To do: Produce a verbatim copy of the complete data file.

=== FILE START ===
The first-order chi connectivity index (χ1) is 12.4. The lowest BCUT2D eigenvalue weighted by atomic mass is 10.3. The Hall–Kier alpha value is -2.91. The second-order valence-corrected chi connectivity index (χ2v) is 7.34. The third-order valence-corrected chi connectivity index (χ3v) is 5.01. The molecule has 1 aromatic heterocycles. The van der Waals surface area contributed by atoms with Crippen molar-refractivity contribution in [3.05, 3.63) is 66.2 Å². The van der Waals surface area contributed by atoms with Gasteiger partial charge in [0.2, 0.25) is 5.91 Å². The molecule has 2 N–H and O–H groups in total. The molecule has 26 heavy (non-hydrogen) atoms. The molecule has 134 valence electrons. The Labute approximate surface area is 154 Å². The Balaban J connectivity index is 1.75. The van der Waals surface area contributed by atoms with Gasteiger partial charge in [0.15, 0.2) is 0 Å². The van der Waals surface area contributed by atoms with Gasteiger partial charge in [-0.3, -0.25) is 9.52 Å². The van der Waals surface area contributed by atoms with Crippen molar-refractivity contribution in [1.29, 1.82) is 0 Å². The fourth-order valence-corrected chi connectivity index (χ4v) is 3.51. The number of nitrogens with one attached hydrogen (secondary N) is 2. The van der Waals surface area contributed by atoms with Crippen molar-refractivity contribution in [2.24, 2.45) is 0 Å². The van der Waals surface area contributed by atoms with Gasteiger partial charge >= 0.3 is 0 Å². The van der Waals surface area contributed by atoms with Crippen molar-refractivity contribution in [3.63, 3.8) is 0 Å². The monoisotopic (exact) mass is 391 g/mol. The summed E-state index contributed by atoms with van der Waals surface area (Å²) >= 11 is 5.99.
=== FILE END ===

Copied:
The first-order chi connectivity index (χ1) is 12.4. The lowest BCUT2D eigenvalue weighted by atomic mass is 10.3. The Hall–Kier alpha value is -2.91. The second-order valence-corrected chi connectivity index (χ2v) is 7.34. The third-order valence-corrected chi connectivity index (χ3v) is 5.01. The molecule has 1 aromatic heterocycles. The van der Waals surface area contributed by atoms with Crippen molar-refractivity contribution in [3.05, 3.63) is 66.2 Å². The van der Waals surface area contributed by atoms with Gasteiger partial charge in [0.2, 0.25) is 5.91 Å². The molecule has 2 N–H and O–H groups in total. The molecule has 26 heavy (non-hydrogen) atoms. The molecule has 134 valence electrons. The Labute approximate surface area is 154 Å². The Balaban J connectivity index is 1.75. The van der Waals surface area contributed by atoms with Gasteiger partial charge in [0.15, 0.2) is 0 Å². The van der Waals surface area contributed by atoms with Gasteiger partial charge in [-0.3, -0.25) is 9.52 Å². The van der Waals surface area contributed by atoms with Crippen molar-refractivity contribution in [1.29, 1.82) is 0 Å². The fourth-order valence-corrected chi connectivity index (χ4v) is 3.51. The number of nitrogens with one attached hydrogen (secondary N) is 2. The van der Waals surface area contributed by atoms with Crippen molar-refractivity contribution in [2.24, 2.45) is 0 Å². The van der Waals surface area contributed by atoms with Gasteiger partial charge >= 0.3 is 0 Å². The van der Waals surface area contributed by atoms with Crippen molar-refractivity contribution in [3.63, 3.8) is 0 Å². The monoisotopic (exact) mass is 391 g/mol. The summed E-state index contributed by atoms with van der Waals surface area (Å²) >= 11 is 5.99.